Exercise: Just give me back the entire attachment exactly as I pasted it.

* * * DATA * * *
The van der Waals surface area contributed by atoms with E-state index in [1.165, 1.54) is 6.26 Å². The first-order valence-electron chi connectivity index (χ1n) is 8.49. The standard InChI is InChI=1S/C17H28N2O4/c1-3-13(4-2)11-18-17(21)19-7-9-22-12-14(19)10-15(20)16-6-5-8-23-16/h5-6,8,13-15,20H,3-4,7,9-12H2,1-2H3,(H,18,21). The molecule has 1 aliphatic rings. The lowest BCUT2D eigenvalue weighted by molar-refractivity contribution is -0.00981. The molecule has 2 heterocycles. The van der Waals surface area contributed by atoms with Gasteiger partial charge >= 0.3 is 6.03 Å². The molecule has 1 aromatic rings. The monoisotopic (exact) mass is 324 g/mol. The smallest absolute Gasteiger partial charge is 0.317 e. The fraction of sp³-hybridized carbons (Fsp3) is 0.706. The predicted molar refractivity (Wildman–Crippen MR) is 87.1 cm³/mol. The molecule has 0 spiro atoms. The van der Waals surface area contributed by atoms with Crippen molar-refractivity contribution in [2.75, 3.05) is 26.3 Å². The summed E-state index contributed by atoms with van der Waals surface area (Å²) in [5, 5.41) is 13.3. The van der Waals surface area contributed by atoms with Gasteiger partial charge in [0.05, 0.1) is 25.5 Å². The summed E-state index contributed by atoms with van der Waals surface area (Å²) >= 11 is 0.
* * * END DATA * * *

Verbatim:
The van der Waals surface area contributed by atoms with E-state index in [1.165, 1.54) is 6.26 Å². The first-order valence-electron chi connectivity index (χ1n) is 8.49. The standard InChI is InChI=1S/C17H28N2O4/c1-3-13(4-2)11-18-17(21)19-7-9-22-12-14(19)10-15(20)16-6-5-8-23-16/h5-6,8,13-15,20H,3-4,7,9-12H2,1-2H3,(H,18,21). The molecule has 1 aliphatic rings. The lowest BCUT2D eigenvalue weighted by molar-refractivity contribution is -0.00981. The molecule has 2 heterocycles. The van der Waals surface area contributed by atoms with Gasteiger partial charge >= 0.3 is 6.03 Å². The molecule has 1 aromatic rings. The monoisotopic (exact) mass is 324 g/mol. The smallest absolute Gasteiger partial charge is 0.317 e. The fraction of sp³-hybridized carbons (Fsp3) is 0.706. The predicted molar refractivity (Wildman–Crippen MR) is 87.1 cm³/mol. The molecule has 0 spiro atoms. The van der Waals surface area contributed by atoms with Crippen molar-refractivity contribution in [2.75, 3.05) is 26.3 Å². The summed E-state index contributed by atoms with van der Waals surface area (Å²) in [5, 5.41) is 13.3. The van der Waals surface area contributed by atoms with Gasteiger partial charge in [0.05, 0.1) is 25.5 Å². The summed E-state index contributed by atoms with van der Waals surface area (Å²) >= 11 is 0.